"The exhibitors in the exhibit hall support the conference with their
fees. This helps your state organization bring great homeschool
speakers to your state for you to hear. Please thank the exhibitors
with your patronage. You will find many useful and interesting items
in the exhibit hall to help you homeschool. When shopping, we ask that
you consider some 'exhibit hall etiquette':

"Many of the homeschool vendors are experts in their field and can
explain various products for you in great depth. They have made a
sacrificial effort to be at our conference, and we encourage you to
take advantage of this timely opportunity to talk. When a vendor takes
the time and effort to explain a product or give you some sage advice
and you decide to purchase the product, buy it from the person who
took the time with you. It is unfair to take advantage of a small
vendor's knowledge and then purchase the product for a few cents less
from a competitor."

And Marilyn Rockett, Editor in Chief of Homeschooling Today magazine and author of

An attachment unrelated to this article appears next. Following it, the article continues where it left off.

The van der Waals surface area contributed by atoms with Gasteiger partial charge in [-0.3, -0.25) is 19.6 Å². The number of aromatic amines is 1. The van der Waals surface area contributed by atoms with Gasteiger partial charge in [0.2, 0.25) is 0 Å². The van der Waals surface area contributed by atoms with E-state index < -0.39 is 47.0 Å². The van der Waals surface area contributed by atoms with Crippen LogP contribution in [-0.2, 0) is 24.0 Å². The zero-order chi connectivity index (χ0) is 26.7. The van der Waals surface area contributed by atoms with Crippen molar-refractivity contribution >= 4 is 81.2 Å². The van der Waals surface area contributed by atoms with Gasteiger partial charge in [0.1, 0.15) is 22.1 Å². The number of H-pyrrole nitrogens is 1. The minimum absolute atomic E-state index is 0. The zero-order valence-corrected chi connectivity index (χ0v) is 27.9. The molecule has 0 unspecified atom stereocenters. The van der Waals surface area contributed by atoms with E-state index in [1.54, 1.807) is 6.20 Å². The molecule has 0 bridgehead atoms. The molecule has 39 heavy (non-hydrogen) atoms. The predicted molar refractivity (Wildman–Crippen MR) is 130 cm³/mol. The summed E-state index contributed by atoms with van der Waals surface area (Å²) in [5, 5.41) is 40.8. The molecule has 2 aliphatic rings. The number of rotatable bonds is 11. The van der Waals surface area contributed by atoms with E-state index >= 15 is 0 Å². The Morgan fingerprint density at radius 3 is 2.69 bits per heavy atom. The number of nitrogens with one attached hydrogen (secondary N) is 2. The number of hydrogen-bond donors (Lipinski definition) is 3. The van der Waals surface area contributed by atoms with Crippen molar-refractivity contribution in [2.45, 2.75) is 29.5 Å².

Homeschooling at the Speed of Life, < OR reminds us: "Homeschoolers
love to save money--I certainly do! But I know how hard it is for a
homeschool family to run a small, homeschool products business. They
are homeschoolers like you and welcome your business, but they can no
longer attend conferences in today's economy if attendees don't
purchase from them there.

Please give them your business and save your dollars somewhere else.
If you don't, they will no longer be able to offer their products and
the homeschooling community will be worse off for the gap in such
worthy materials. We need them!"
-> Will your friends stand by you in trouble?

They will if you're an HSLDA member and your homeschool is
threatened. HSLDA is ready to stand by your side along with
80,000 other homeschool families.

More reasons to join HSLDA...